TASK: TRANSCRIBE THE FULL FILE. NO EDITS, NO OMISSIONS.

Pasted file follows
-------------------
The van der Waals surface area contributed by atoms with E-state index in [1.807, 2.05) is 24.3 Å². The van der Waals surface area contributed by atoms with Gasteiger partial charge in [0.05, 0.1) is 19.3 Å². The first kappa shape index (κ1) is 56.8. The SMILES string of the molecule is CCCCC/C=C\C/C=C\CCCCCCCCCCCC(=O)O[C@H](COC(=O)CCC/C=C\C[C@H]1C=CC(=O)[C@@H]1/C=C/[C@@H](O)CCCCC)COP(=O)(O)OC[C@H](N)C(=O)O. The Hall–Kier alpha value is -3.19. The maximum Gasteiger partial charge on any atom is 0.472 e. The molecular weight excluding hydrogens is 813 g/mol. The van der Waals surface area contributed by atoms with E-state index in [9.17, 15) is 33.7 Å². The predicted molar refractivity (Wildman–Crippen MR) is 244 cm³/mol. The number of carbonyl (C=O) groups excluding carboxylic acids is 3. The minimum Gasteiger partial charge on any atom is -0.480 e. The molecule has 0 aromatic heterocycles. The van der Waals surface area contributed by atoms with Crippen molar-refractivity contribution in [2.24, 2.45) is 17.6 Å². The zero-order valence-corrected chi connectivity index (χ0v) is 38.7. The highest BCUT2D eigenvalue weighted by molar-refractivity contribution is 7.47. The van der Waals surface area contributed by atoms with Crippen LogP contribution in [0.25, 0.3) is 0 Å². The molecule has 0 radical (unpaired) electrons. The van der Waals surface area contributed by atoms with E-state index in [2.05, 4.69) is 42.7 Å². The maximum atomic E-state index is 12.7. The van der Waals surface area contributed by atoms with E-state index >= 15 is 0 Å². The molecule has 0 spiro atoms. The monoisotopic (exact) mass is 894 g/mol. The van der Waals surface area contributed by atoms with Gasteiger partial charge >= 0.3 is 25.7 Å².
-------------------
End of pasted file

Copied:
The van der Waals surface area contributed by atoms with E-state index in [1.807, 2.05) is 24.3 Å². The van der Waals surface area contributed by atoms with Gasteiger partial charge in [0.05, 0.1) is 19.3 Å². The first kappa shape index (κ1) is 56.8. The SMILES string of the molecule is CCCCC/C=C\C/C=C\CCCCCCCCCCCC(=O)O[C@H](COC(=O)CCC/C=C\C[C@H]1C=CC(=O)[C@@H]1/C=C/[C@@H](O)CCCCC)COP(=O)(O)OC[C@H](N)C(=O)O. The Hall–Kier alpha value is -3.19. The maximum Gasteiger partial charge on any atom is 0.472 e. The molecular weight excluding hydrogens is 813 g/mol. The van der Waals surface area contributed by atoms with E-state index in [9.17, 15) is 33.7 Å². The predicted molar refractivity (Wildman–Crippen MR) is 244 cm³/mol. The number of carbonyl (C=O) groups excluding carboxylic acids is 3. The minimum Gasteiger partial charge on any atom is -0.480 e. The molecule has 0 aromatic heterocycles. The van der Waals surface area contributed by atoms with Crippen molar-refractivity contribution in [2.24, 2.45) is 17.6 Å². The zero-order valence-corrected chi connectivity index (χ0v) is 38.7. The highest BCUT2D eigenvalue weighted by molar-refractivity contribution is 7.47. The van der Waals surface area contributed by atoms with Crippen LogP contribution in [0.25, 0.3) is 0 Å². The molecule has 0 radical (unpaired) electrons. The van der Waals surface area contributed by atoms with E-state index in [2.05, 4.69) is 42.7 Å². The maximum atomic E-state index is 12.7. The van der Waals surface area contributed by atoms with E-state index >= 15 is 0 Å². The molecule has 0 spiro atoms. The monoisotopic (exact) mass is 894 g/mol. The van der Waals surface area contributed by atoms with Gasteiger partial charge >= 0.3 is 25.7 Å².